The next day we take a road trip 90km passed Port Douglas and to the Dainetree National Rainforest. The drive is longer than expected but beautiful views of the shoreline. You enter the park with a small ferry that runs on a cable across a small river. Very inefficient to us but the park lists this as an attraction. We visit a beautiful secluded beach, walk trails in the rainforest and have a nice picnic lunch. We also walked the rocky shoreline.At no time beforehand did we see or read the "Crocodile Warning Sign". On the way home, we stop in the town of Port Douglas for a great sunset dinner at the marina, watching boats at dusk arriving from the GBR.
Our plan for our third day in Cairns was a cable car trip to a second rainforest, but Frank had his worst night yet so Frank and I went to the local hospital for a breathing treatment. The hospital was great, quick and friendly. It is sugar cane cutting season and the Doctors inform us that this area in Cairns has the highest pollen in Australia. But thanks to their excellent care, Frank is on the mend and ready to go. Chip and Jean did make the outing and their guest blog is below.
Wednesday, we (Chip and Jean) were on our own, navigating all the roadway roundabouts without Janet’s dependable Google Maps directions. They sure love their roundabouts in Cairns! Our destination …. the scenic Skyrail to Kuranda, a 5 mile gondola ride up to a small tourist village at the top of a mountain. (Being from Colorado, we find it difficult to call these mountains. They are much more like the foothills of the Rocky Mountain Front Range, but much more lush.) This adventure was definitely more about the journey than the destination. The first stop was Red Peak station were the Ranger, Cameron, gave a great presentation of the symbiotic nature of life under the rainforest canopy. The second stop was Barron Falls, which was just a trickle of its usual mighty surge. Because winter in OZ is the dry season, not much was flowing. But it was a comfortable 70°, so we weren’t complaining.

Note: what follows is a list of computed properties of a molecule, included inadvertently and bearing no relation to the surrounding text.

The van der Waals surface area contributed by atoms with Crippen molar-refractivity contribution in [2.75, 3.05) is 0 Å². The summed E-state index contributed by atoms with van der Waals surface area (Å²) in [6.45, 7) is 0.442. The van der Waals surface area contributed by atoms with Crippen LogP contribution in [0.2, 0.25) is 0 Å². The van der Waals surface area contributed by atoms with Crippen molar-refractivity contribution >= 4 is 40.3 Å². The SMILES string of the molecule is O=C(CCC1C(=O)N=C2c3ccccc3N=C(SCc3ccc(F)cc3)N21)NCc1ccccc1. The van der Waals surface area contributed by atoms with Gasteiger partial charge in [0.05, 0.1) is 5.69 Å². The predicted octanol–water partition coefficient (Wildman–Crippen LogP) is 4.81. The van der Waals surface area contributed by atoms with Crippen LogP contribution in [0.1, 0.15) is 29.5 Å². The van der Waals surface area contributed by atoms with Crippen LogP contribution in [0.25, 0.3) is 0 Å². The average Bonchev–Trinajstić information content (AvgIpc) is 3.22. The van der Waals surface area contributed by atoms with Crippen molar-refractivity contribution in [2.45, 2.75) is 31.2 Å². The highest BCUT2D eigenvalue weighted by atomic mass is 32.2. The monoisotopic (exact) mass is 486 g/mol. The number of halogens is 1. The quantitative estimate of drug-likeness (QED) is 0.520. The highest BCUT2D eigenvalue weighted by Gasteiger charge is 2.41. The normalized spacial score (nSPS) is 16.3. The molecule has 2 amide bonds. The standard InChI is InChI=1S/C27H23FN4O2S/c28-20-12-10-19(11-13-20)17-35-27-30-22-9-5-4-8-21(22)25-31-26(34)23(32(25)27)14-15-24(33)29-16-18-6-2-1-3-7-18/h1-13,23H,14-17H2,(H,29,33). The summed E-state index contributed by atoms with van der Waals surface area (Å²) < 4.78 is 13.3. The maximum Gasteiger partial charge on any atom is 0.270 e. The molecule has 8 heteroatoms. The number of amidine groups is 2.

Like departing a cruise ship at a port of call, the street that meets the Skyrail station is full of candy shops and souvenir shops. Get past all that and there is a lovely hiking trail that goes anywhere from 1.2K to 4.8K through the rainforest. We opted for the shorter hike “return trip” (as they say for there and back) and a quick lunch on the veranda of one of the many eateries. Again, more about the experience than the food. We were excited to once again float over the rainforest canopy on our way back down. And, we were anxious to hear how Frank and Janet‘s day had gone.
While Cairns, and all it has to offer, was a fantastic experience, the sugar cane harvest played havoc on both Jean and Frank. The sugar cane pollen count is at its highest levels right now, causing respiratory distress for anyone with asthma or pollen allergies. Hoping for clearer a air in Brisbane.